The report also concludes that some homes on the nearby Tobique First Nation may also require relocation at a cost of about $700,000.
The March 23 flood forced the evacuation of 500 of the village's 1,780 residents and resulted in about $25 million damage.
In April, the provincial government tasked a group representing Perth-Andover, the Tobique First Nation, NB Power and the provincial government to examine what caused the flood and what could be done to help prevent similar floods in the future.
The 16-page report that was released Friday says the flood resulted from an early and rapid rise in the flow of the river, and was beyond human control.
"The risk to Perth-Andover and Tobique First Nation is relatively high with a flooding event occurring about every five years over the past decade," the report states.
It goes on to say New Brunswick has been experiencing weather conditions in recent years that contribute to the early break-up and movement of ice, which in turn results in ice jams and flooding.
"Thus it is reasonable to consider relocation of the most seriously affected residences (those that experienced main floor damage) and to consider flood proofing other affected properties."
While some residents pointed to NB Power dams as a cause for the flood, the report says dam operations are not a significant contributing factor to ice jam formation. The report says NB Power followed all guidelines in its operation of dams in the area and tried three times, unsuccessfully, to clear an ice jam.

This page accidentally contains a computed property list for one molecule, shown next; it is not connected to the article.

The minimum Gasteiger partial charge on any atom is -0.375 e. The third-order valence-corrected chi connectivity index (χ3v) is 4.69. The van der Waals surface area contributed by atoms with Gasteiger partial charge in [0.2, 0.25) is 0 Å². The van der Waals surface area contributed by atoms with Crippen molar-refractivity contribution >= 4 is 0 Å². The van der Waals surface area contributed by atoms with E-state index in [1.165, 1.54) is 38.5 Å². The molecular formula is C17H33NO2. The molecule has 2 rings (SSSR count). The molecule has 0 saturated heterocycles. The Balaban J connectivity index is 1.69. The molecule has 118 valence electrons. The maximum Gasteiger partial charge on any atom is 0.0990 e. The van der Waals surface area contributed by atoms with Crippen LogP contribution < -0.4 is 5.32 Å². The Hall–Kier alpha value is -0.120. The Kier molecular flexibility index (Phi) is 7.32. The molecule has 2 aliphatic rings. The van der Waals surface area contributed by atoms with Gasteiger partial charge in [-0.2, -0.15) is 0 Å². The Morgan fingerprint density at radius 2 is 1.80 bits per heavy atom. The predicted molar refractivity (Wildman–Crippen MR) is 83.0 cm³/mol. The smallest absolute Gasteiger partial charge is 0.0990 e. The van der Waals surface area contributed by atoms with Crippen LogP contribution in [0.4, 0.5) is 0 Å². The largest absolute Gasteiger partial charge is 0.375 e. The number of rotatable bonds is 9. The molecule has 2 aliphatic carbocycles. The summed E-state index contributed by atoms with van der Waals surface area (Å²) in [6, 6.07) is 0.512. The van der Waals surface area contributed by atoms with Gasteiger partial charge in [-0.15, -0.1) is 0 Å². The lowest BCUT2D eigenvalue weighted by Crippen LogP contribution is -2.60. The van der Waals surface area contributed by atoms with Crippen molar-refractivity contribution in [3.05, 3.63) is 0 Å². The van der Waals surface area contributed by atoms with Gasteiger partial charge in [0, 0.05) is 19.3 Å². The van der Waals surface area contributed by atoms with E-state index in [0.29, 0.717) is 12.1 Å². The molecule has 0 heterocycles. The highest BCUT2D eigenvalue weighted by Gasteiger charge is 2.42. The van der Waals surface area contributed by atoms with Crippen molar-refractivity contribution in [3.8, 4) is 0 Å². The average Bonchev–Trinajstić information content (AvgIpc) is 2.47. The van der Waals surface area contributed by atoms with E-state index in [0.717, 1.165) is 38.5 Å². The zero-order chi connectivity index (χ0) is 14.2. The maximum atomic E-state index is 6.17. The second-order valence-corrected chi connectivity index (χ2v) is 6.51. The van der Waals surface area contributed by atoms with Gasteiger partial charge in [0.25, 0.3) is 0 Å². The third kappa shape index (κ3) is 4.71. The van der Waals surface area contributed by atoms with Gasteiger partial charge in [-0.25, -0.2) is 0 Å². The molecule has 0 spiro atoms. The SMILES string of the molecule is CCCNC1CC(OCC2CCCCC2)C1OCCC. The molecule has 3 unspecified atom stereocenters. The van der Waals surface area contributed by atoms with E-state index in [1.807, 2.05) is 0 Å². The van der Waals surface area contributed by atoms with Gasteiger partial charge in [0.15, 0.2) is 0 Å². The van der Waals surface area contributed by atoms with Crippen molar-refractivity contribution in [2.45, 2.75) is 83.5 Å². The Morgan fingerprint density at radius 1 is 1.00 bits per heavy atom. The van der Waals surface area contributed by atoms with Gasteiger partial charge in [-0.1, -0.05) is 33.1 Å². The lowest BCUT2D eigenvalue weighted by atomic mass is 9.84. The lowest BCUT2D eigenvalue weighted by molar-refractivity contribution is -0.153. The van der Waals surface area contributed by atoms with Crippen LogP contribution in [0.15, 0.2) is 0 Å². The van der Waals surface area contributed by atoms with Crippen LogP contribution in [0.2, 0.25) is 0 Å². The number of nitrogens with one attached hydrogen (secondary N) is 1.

The report also says road improvements should be made to improve access to the village and surrounding communities during a flood, including a new bridge across the St. John River that would cost at least $20 million.
"A new bridge and approaches constructed above the historical high water mark would ensure continuity of access between Tobique First Nation, Perth, and Andover and beyond during flood conditions, with obvious benefits to the health and safety of the local population."
The report also calls on the provincial government to improve monitoring and forecasting of water levels, ice break-up and possible ice jams.
Perth-Andover Mayor Terry Ritchie is calling on the government to respond to the report within 10 days.
Deputy Mayor Rick Beaulieu said the people of the community need the government to take prompt action.
"We believe there's time this fall to move some people out of danger, so we're hoping a decision can be made as soon as possible so that we can use this fall's construction time," he said Friday.
He said emotions are still running high and residents don't want to face the prospect of their homes flooding again in the spring.
Ryan Donaghy, a spokesman for the Department of Environment and Local Government, would not put a deadline on when the government would respond.
"This is one step towards their response," he said. "Government asked for this study by the end of August. They've received it and decisions will be made going forward."